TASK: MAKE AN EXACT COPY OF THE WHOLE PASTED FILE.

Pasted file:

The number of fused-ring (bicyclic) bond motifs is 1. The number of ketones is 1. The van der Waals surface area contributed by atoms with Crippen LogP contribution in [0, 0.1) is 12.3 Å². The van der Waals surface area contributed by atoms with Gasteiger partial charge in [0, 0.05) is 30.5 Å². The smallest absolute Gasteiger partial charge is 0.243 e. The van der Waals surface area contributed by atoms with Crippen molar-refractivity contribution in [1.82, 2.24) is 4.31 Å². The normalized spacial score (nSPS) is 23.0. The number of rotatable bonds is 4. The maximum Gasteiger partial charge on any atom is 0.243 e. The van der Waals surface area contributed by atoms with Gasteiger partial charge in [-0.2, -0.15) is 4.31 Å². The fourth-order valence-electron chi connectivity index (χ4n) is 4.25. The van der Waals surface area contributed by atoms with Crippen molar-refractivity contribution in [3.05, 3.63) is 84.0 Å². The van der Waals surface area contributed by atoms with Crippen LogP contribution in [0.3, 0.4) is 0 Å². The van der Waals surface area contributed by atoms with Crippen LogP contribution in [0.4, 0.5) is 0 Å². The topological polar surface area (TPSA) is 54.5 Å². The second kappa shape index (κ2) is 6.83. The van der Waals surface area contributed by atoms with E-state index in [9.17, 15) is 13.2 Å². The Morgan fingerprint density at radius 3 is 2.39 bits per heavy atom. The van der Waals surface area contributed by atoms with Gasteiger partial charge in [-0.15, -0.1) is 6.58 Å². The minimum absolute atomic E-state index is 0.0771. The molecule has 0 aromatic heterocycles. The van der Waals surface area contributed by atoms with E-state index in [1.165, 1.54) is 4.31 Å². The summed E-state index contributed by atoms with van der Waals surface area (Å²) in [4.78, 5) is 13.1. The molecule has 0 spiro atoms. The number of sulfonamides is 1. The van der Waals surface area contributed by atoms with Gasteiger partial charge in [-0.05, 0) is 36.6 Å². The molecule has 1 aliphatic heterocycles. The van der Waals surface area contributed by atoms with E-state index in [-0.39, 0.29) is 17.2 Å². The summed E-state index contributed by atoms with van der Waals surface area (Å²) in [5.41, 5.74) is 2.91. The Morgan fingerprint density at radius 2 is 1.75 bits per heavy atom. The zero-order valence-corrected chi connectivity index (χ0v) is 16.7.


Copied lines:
The number of fused-ring (bicyclic) bond motifs is 1. The number of ketones is 1. The van der Waals surface area contributed by atoms with Crippen LogP contribution in [0, 0.1) is 12.3 Å². The van der Waals surface area contributed by atoms with Gasteiger partial charge in [0, 0.05) is 30.5 Å². The smallest absolute Gasteiger partial charge is 0.243 e. The van der Waals surface area contributed by atoms with Crippen molar-refractivity contribution in [1.82, 2.24) is 4.31 Å². The normalized spacial score (nSPS) is 23.0. The number of rotatable bonds is 4. The maximum Gasteiger partial charge on any atom is 0.243 e. The van der Waals surface area contributed by atoms with Gasteiger partial charge in [-0.2, -0.15) is 4.31 Å². The fourth-order valence-electron chi connectivity index (χ4n) is 4.25. The van der Waals surface area contributed by atoms with Crippen molar-refractivity contribution in [3.05, 3.63) is 84.0 Å². The van der Waals surface area contributed by atoms with Crippen LogP contribution in [0.3, 0.4) is 0 Å². The van der Waals surface area contributed by atoms with Crippen LogP contribution in [0.4, 0.5) is 0 Å². The topological polar surface area (TPSA) is 54.5 Å². The second kappa shape index (κ2) is 6.83. The van der Waals surface area contributed by atoms with E-state index in [9.17, 15) is 13.2 Å². The Morgan fingerprint density at radius 3 is 2.39 bits per heavy atom. The van der Waals surface area contributed by atoms with Gasteiger partial charge in [-0.15, -0.1) is 6.58 Å². The minimum absolute atomic E-state index is 0.0771. The molecule has 0 aromatic heterocycles. The van der Waals surface area contributed by atoms with E-state index in [1.165, 1.54) is 4.31 Å². The summed E-state index contributed by atoms with van der Waals surface area (Å²) in [4.78, 5) is 13.1. The molecule has 0 spiro atoms. The number of sulfonamides is 1. The van der Waals surface area contributed by atoms with Gasteiger partial charge in [-0.05, 0) is 36.6 Å². The molecule has 1 aliphatic heterocycles. The van der Waals surface area contributed by atoms with E-state index in [-0.39, 0.29) is 17.2 Å². The summed E-state index contributed by atoms with van der Waals surface area (Å²) in [5.41, 5.74) is 2.91. The Morgan fingerprint density at radius 2 is 1.75 bits per heavy atom. The zero-order valence-corrected chi connectivity index (χ0v) is 16.7.